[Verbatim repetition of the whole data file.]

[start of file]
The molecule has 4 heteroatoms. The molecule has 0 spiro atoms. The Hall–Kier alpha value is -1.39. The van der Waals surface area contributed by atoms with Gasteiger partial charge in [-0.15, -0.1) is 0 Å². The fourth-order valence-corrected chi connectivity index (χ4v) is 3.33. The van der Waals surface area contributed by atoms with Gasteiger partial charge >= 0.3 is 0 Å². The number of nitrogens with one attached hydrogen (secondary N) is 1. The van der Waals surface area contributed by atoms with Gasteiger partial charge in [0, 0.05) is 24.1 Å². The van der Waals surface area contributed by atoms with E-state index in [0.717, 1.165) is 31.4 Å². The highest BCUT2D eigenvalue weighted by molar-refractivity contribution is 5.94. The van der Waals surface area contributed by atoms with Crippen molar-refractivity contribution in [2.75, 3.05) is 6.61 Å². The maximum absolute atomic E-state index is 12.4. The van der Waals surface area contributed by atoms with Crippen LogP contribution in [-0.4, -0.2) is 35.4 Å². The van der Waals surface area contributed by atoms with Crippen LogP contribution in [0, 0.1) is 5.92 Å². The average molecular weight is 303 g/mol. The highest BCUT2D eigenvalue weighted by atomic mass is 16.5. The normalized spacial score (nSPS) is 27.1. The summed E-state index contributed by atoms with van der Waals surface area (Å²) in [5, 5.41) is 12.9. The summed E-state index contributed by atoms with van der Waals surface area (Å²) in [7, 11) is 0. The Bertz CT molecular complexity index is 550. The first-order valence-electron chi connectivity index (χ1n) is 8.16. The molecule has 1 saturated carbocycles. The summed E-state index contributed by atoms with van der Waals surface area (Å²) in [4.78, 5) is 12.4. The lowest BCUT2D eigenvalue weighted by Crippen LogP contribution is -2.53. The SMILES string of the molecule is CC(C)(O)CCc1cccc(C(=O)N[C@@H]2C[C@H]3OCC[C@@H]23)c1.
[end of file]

The molecule has 4 heteroatoms. The molecule has 0 spiro atoms. The Hall–Kier alpha value is -1.39. The van der Waals surface area contributed by atoms with Gasteiger partial charge in [-0.15, -0.1) is 0 Å². The fourth-order valence-corrected chi connectivity index (χ4v) is 3.33. The van der Waals surface area contributed by atoms with Gasteiger partial charge >= 0.3 is 0 Å². The number of nitrogens with one attached hydrogen (secondary N) is 1. The van der Waals surface area contributed by atoms with Gasteiger partial charge in [0, 0.05) is 24.1 Å². The van der Waals surface area contributed by atoms with E-state index in [0.717, 1.165) is 31.4 Å². The highest BCUT2D eigenvalue weighted by molar-refractivity contribution is 5.94. The van der Waals surface area contributed by atoms with Crippen molar-refractivity contribution in [2.75, 3.05) is 6.61 Å². The maximum absolute atomic E-state index is 12.4. The van der Waals surface area contributed by atoms with Crippen LogP contribution in [-0.4, -0.2) is 35.4 Å². The van der Waals surface area contributed by atoms with Crippen LogP contribution in [0, 0.1) is 5.92 Å². The average molecular weight is 303 g/mol. The highest BCUT2D eigenvalue weighted by atomic mass is 16.5. The normalized spacial score (nSPS) is 27.1. The summed E-state index contributed by atoms with van der Waals surface area (Å²) in [5, 5.41) is 12.9. The summed E-state index contributed by atoms with van der Waals surface area (Å²) in [7, 11) is 0. The Bertz CT molecular complexity index is 550. The first-order valence-electron chi connectivity index (χ1n) is 8.16. The molecule has 1 saturated carbocycles. The summed E-state index contributed by atoms with van der Waals surface area (Å²) in [4.78, 5) is 12.4. The lowest BCUT2D eigenvalue weighted by Crippen LogP contribution is -2.53. The SMILES string of the molecule is CC(C)(O)CCc1cccc(C(=O)N[C@@H]2C[C@H]3OCC[C@@H]23)c1.